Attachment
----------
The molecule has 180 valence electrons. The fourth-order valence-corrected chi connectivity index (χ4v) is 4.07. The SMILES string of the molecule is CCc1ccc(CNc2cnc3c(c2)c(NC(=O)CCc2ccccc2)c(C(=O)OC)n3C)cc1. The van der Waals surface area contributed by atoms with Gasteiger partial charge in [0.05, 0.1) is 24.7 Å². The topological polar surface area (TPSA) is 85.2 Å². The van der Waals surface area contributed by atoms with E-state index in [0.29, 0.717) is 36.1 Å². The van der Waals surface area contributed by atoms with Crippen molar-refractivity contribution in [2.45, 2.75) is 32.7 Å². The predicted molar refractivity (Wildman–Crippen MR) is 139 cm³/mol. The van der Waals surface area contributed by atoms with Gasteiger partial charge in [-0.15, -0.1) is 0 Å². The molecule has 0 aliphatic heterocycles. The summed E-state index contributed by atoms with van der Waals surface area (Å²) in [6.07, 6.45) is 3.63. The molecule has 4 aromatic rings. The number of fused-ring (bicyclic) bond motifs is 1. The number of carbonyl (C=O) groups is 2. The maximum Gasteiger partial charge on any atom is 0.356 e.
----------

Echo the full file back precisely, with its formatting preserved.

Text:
The molecule has 180 valence electrons. The fourth-order valence-corrected chi connectivity index (χ4v) is 4.07. The SMILES string of the molecule is CCc1ccc(CNc2cnc3c(c2)c(NC(=O)CCc2ccccc2)c(C(=O)OC)n3C)cc1. The van der Waals surface area contributed by atoms with Gasteiger partial charge in [0.05, 0.1) is 24.7 Å². The topological polar surface area (TPSA) is 85.2 Å². The van der Waals surface area contributed by atoms with E-state index in [0.29, 0.717) is 36.1 Å². The van der Waals surface area contributed by atoms with Crippen molar-refractivity contribution in [2.45, 2.75) is 32.7 Å². The predicted molar refractivity (Wildman–Crippen MR) is 139 cm³/mol. The van der Waals surface area contributed by atoms with Gasteiger partial charge in [-0.15, -0.1) is 0 Å². The molecule has 0 aliphatic heterocycles. The summed E-state index contributed by atoms with van der Waals surface area (Å²) in [6.07, 6.45) is 3.63. The molecule has 4 aromatic rings. The number of fused-ring (bicyclic) bond motifs is 1. The number of carbonyl (C=O) groups is 2. The maximum Gasteiger partial charge on any atom is 0.356 e.